Notch Bulletin: November 2010

Notch Bulletin: November 2010

Recently we received the following from one of our readers that vividly illustrates the Notch disparity:

I never realized how the Notch affected me until last week, when I learned that one of my neighbors (who is 94 and a naturalized citizen) is receiving almost $2,000 a month in Social Security.  From 1952 until I retired in 1989 at the age of 67, I paid the maximum in payroll taxes.  I’m currently receiving a little over $1,500 a month from Social Security — $500 a month less than he is getting!

The difference in benefits you cite from the neighbor who was born just one year prior to the start of the Notch years is indeed large — all the more so, because you were born six years later and delayed retirement two years after your full retirement age.  Under normal circumstances, both the difference in your age, and the delay in starting benefits should have meant that your benefit would have been higher or at the very least, similar to that of your neighbor who was born in 1916.   But the benefit disparities experienced by Notch Babies were much larger for people who delayed retirement, particularly workers like you who not only paid the maximum in taxes, but paid over more years as they worked past their full retirement age.

In 1988 the Government Accounting Office, now the Government Accountability Office, released a comprehensive report on the Notch detailing benefit formula changes that led to the lower benefits received by many Notch Babies.  Among other things, for example, the number of years of earnings used in computing the initial retirement benefit was lengthening, there were changes made to mathematical calculations, and earnings after age 62 were not as advantageous as they were for your neighbor.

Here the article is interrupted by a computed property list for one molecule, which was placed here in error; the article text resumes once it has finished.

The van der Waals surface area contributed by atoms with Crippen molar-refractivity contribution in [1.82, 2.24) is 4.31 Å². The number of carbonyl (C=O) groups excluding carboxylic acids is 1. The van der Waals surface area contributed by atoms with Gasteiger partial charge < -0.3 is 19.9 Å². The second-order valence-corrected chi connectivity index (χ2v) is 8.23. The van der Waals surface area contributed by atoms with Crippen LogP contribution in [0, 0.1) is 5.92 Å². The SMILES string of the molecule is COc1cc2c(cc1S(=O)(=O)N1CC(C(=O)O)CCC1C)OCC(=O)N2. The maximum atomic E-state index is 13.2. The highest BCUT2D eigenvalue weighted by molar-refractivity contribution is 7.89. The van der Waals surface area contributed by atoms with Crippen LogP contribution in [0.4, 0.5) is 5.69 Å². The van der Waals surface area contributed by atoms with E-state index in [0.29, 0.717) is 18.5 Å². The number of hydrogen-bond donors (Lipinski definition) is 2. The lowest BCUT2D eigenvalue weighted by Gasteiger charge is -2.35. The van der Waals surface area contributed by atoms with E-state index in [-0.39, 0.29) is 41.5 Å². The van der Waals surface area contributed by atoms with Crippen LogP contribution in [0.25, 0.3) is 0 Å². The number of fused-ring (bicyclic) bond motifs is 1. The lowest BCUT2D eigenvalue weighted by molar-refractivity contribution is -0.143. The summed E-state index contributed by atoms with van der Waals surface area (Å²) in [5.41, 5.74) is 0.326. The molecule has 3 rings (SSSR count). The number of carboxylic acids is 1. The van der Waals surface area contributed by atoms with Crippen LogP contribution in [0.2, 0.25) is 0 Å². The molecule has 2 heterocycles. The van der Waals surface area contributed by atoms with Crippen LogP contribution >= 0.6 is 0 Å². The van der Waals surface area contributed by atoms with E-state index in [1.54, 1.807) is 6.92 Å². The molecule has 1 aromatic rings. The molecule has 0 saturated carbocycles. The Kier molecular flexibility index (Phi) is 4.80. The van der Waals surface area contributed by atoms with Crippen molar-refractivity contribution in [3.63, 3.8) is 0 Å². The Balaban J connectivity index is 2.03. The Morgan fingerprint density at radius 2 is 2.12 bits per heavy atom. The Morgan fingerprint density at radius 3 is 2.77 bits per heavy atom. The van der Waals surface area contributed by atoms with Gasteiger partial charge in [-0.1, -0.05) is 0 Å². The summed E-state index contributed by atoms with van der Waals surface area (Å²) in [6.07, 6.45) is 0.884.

The size alone of your benefit disparity is just one example why TSCL maintains that The Notch Fairness Act is a very modest settlement.  Passage of The Notch Fairness Act, which would provide Notch Babies born from 1917 through 1926 a choice of $5,000 payable in four annual installments or a higher monthly benefit, would bring an end to the long-sought effort for Notch reform that arose the last time Congress enacted changes to the Social Security benefit formula.  We agree with you and so many other Notch Babies who have told us, that $5,000 in no way replaces the lower benefits you received over your retirement lifetime.

As of October 4, 2010, 113 Members of the House share our belief that the disparity in benefits should be settled and have signed on as co-sponsors to The Notch Fairness Act (H.R. 1067), introduced by Representative Ralph Hall (TX).  In addition, a companion bill (S. 81) in the Senate was introduced by Senator David Vitter (LA).  We continue to push for enactment in the final days of 2010.